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Publication numberUS4397422 A
Publication typeGrant
Application numberUS 06/270,329
Publication dateAug 9, 1983
Filing dateJun 4, 1981
Priority dateJun 4, 1981
Fee statusLapsed
Publication number06270329, 270329, US 4397422 A, US 4397422A, US-A-4397422, US4397422 A, US4397422A
InventorsMarion V. Gwyn
Original AssigneeGwyn Marion V
Export CitationBiBTeX, EndNote, RefMan
External Links: USPTO, USPTO Assignment, Espacenet
Full spectrum selective color producing and spraying device
US 4397422 A
Apparatus for mixing and spraying colorants, such as paints or dyes. The apparatus comprises means for directing pressurized air through a venturi. Individual tubes or lines extend from individual colorant containers to the throat of the venturi, whereby the fast-moving air entrains the colorants into the air stream; the air colorant mixture is fed through a spray gun and onto the work to be colored. Metering valves in the individual colorant lines control the relative amounts of specific colorants admitted to the venturi throat, and hence the final color of the mixture discharged from the gun onto the work.
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I claim:
1. A colorant mixing and spraying apparatus comprising plural means for separately storing different colorants, a venturi mixer comprising a large diameter inlet chamber, a central convergent-divergent throat connected to the inlet chamber, and an enlarged outlet chamber connected to said throat; a colorant flow line (20) extending from each colorant storage means to the venturi throat so that each flow line has its discharge opening in the venturi throat surface; an independently adjustable metering valve (23) in each colorant flow line; means for supplying high pressure air to the inlet chamber of the venturi mixer so that pressurized air flows through the venturi throat to entrain colorant from each flow line into the air stream; and a spray device (28) operatively connected to the enlarged outlet chamber.
2. The colorant mixing and spraying apparatus of claim 1 and further comprising passage means connected with the high pressure air supply means for pressurizing the colorant in each storage means to promote flow of colorant through the respective flow line toward the venturi throat.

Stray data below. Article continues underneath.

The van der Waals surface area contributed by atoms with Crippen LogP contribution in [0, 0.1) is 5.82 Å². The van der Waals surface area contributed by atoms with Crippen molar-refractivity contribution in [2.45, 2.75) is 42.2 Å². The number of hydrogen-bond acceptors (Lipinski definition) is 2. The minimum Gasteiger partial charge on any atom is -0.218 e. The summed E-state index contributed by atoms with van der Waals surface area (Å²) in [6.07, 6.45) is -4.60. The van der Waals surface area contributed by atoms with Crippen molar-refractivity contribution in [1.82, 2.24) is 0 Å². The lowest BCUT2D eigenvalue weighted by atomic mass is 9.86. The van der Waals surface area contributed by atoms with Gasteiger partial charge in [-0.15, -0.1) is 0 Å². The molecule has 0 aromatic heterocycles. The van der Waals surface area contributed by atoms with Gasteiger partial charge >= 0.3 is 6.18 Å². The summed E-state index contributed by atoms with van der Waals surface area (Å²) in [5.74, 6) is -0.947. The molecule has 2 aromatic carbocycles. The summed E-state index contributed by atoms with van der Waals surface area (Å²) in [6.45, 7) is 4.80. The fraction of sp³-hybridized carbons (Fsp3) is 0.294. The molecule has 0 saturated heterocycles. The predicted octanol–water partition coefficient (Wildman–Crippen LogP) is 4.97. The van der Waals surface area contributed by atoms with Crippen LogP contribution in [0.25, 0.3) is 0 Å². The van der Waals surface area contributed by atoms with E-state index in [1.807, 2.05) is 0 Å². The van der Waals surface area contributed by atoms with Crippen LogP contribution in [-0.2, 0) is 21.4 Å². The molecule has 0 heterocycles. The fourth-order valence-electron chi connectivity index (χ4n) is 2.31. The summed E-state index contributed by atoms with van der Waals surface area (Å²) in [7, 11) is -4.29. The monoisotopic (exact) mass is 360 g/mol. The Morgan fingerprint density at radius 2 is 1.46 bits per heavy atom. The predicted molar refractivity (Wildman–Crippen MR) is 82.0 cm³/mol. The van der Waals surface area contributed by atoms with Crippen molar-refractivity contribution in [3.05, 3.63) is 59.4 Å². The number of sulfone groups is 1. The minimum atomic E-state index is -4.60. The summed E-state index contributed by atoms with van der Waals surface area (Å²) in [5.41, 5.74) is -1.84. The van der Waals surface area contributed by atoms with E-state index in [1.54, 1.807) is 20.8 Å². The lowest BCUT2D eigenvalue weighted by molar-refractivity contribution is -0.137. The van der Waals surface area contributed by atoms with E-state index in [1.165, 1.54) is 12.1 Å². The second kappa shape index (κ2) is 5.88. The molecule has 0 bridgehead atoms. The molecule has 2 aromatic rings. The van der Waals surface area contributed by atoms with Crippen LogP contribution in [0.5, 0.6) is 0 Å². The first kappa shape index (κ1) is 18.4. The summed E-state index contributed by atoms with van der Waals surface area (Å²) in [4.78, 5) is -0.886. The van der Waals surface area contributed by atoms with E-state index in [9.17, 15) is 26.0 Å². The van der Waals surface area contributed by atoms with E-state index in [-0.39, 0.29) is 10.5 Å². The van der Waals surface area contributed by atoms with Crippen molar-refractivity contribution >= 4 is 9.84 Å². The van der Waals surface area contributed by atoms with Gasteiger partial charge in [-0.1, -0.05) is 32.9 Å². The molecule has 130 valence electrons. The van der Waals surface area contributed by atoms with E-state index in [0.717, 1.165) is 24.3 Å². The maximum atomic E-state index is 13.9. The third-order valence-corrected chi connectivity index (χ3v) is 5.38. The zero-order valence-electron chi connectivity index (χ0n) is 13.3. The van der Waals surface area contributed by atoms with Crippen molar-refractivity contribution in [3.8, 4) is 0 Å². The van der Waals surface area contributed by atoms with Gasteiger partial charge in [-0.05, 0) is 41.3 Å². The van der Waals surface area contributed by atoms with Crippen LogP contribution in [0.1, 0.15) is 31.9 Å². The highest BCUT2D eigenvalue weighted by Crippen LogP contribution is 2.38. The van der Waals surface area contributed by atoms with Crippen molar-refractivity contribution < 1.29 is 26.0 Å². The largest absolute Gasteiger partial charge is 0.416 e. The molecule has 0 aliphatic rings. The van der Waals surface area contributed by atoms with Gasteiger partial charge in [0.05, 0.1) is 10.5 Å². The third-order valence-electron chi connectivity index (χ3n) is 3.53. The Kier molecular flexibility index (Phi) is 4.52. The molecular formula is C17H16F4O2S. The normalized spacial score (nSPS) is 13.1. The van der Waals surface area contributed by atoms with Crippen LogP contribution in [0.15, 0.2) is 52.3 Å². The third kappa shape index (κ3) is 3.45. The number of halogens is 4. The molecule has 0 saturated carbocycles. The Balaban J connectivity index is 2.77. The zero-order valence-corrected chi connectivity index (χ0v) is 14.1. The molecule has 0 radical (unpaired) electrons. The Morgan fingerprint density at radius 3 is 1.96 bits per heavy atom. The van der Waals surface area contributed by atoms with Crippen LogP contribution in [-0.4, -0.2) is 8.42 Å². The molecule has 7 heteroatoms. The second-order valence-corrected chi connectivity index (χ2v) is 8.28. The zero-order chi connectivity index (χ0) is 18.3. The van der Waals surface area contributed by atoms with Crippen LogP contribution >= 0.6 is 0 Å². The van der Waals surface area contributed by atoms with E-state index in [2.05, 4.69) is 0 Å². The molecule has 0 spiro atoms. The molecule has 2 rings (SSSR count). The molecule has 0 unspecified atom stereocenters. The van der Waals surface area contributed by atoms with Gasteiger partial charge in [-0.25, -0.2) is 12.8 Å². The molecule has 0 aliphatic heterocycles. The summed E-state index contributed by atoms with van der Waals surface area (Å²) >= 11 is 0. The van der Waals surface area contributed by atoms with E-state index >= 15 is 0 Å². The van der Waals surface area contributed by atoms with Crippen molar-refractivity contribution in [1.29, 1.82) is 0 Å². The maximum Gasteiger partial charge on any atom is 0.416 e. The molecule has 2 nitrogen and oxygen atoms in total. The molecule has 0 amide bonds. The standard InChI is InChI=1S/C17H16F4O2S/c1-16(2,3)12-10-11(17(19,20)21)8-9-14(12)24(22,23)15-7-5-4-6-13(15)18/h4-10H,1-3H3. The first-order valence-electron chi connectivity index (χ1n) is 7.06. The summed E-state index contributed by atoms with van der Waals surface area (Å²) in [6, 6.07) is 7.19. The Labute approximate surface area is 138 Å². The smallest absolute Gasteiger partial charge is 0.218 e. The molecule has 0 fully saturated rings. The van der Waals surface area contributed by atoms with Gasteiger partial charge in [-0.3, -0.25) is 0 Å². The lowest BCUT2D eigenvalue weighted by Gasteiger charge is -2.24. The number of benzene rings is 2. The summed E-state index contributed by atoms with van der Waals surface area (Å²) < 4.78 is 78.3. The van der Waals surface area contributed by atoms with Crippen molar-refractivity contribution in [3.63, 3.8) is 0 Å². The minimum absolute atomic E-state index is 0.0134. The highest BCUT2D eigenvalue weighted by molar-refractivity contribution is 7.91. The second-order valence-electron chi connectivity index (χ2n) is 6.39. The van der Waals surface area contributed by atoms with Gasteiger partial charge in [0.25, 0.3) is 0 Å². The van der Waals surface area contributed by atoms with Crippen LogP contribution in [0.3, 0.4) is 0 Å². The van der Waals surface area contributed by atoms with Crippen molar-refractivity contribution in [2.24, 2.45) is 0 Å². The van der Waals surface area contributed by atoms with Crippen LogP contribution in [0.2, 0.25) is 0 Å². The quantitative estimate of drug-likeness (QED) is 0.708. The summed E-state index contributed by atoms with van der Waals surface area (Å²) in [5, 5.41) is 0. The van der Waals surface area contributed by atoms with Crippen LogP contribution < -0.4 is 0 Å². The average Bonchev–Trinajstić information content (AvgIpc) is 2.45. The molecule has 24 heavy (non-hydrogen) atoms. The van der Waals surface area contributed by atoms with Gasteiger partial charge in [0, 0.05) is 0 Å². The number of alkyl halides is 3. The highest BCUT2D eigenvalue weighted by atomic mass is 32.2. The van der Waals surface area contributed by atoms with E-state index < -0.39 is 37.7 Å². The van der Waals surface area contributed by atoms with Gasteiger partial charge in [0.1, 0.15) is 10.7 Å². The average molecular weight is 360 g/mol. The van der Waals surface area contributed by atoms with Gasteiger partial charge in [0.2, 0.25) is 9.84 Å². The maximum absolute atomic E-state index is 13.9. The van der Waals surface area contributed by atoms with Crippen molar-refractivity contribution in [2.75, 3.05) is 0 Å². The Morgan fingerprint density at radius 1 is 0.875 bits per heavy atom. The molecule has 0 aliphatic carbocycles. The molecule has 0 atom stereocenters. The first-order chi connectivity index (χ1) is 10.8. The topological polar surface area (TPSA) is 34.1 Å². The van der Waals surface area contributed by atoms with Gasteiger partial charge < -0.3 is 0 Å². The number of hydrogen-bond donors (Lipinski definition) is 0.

3. The colorant mixing and spraying apparatus of claim 1 and further comprising rotary agitator means in the outlet chamber of the venturi mixer, air-operated turbine means in the inlet chamber of the venturi mixer, and a shaft connection between the turbine and rotary agitator means.
4. The colorant mixing and spraying apparatus of claim 3; the rotary agitator means comprising a number of rotary agitator propellers spaced along the length of the outlet chamber; and throat-defining baffle means immediately downstream from each propeller for generating turbulence in the air-colorant mixture.
5. The colorant mixing and spraying apparatus of claim 1 and further comprising means for storing liquid colorant cleaner, and valved fluid connections (48, 50, 52) enabling the high pressure supply air to pump cleaner solution through each colorant storage means and associated colorant flow line (20) into the throat of the venturi mixer.

The invention described herein may be manufactured, used, and licensed by or for the Government for governmental purposes without payment to me of any royalty thereon.


This invention relates to an apparatus for mixing and spraying different colorants, i.e., paints, dyes and stains, to achieve various color combinations on a target workpiece. The invention is particulary applicable to application of camouflage paints on military vehicles, especially near the battlefront when it is desired to change the vehicle to match the color of the terrain or background scene.

This invention utilizes a pressurized air source to supply relatively constant pressure air to a venturi mixer system. Colorants are drawn into the venturi throat for thorough mixing and subsequent introduction to a spray nozzle. The throat of the venturi may be equipped with a relatively large number of suction ports equidistantly spaced around the throat circumference; e.g., eight suction ports. Each port is connected to a pipe or conduit that leads from a separate colorant supply vessel or container; a metering valve in each conduit regulates or varies the flow rate through the respective conduit. As pressurized air flows through the venturi throat, colorants are drawn through those ports that communicate with opened metering valves. The different colorants are intermixed with the pressurized air and each other in the venturi throat. By selective adjustment of the various metering valves, it is possible to produce a large range of colors, shades and hues from a relatively small number of primary colors.